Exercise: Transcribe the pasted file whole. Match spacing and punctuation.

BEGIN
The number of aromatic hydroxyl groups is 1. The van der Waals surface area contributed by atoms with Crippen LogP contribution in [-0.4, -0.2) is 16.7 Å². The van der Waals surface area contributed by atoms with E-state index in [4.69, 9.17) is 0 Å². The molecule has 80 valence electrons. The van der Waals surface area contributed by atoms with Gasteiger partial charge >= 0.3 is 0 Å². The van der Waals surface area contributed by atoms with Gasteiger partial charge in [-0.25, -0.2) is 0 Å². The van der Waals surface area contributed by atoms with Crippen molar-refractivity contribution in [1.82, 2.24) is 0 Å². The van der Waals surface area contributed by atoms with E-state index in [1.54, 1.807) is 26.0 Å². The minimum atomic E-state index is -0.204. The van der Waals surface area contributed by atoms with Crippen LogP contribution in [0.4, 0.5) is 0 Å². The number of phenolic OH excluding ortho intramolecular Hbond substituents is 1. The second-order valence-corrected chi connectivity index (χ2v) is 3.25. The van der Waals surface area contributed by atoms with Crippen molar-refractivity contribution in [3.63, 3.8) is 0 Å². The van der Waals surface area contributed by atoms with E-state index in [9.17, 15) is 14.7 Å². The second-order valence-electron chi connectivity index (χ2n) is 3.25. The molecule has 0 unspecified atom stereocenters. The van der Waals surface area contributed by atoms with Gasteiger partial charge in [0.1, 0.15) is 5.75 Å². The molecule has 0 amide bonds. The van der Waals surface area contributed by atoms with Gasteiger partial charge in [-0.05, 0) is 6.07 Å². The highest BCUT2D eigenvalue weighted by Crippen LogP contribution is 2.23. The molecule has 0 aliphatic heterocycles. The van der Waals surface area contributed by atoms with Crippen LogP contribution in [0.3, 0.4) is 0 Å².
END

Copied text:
The number of aromatic hydroxyl groups is 1. The van der Waals surface area contributed by atoms with Crippen LogP contribution in [-0.4, -0.2) is 16.7 Å². The van der Waals surface area contributed by atoms with E-state index in [4.69, 9.17) is 0 Å². The molecule has 80 valence electrons. The van der Waals surface area contributed by atoms with Gasteiger partial charge >= 0.3 is 0 Å². The van der Waals surface area contributed by atoms with Gasteiger partial charge in [-0.25, -0.2) is 0 Å². The van der Waals surface area contributed by atoms with Crippen molar-refractivity contribution in [1.82, 2.24) is 0 Å². The van der Waals surface area contributed by atoms with E-state index in [1.54, 1.807) is 26.0 Å². The minimum atomic E-state index is -0.204. The van der Waals surface area contributed by atoms with Crippen LogP contribution in [0.4, 0.5) is 0 Å². The number of phenolic OH excluding ortho intramolecular Hbond substituents is 1. The second-order valence-corrected chi connectivity index (χ2v) is 3.25. The van der Waals surface area contributed by atoms with Crippen molar-refractivity contribution in [3.63, 3.8) is 0 Å². The van der Waals surface area contributed by atoms with E-state index in [9.17, 15) is 14.7 Å². The second-order valence-electron chi connectivity index (χ2n) is 3.25. The molecule has 0 unspecified atom stereocenters. The van der Waals surface area contributed by atoms with Gasteiger partial charge in [0.1, 0.15) is 5.75 Å². The molecule has 0 amide bonds. The van der Waals surface area contributed by atoms with Gasteiger partial charge in [-0.05, 0) is 6.07 Å². The highest BCUT2D eigenvalue weighted by Crippen LogP contribution is 2.23. The molecule has 0 aliphatic heterocycles. The van der Waals surface area contributed by atoms with Crippen LogP contribution in [0.3, 0.4) is 0 Å².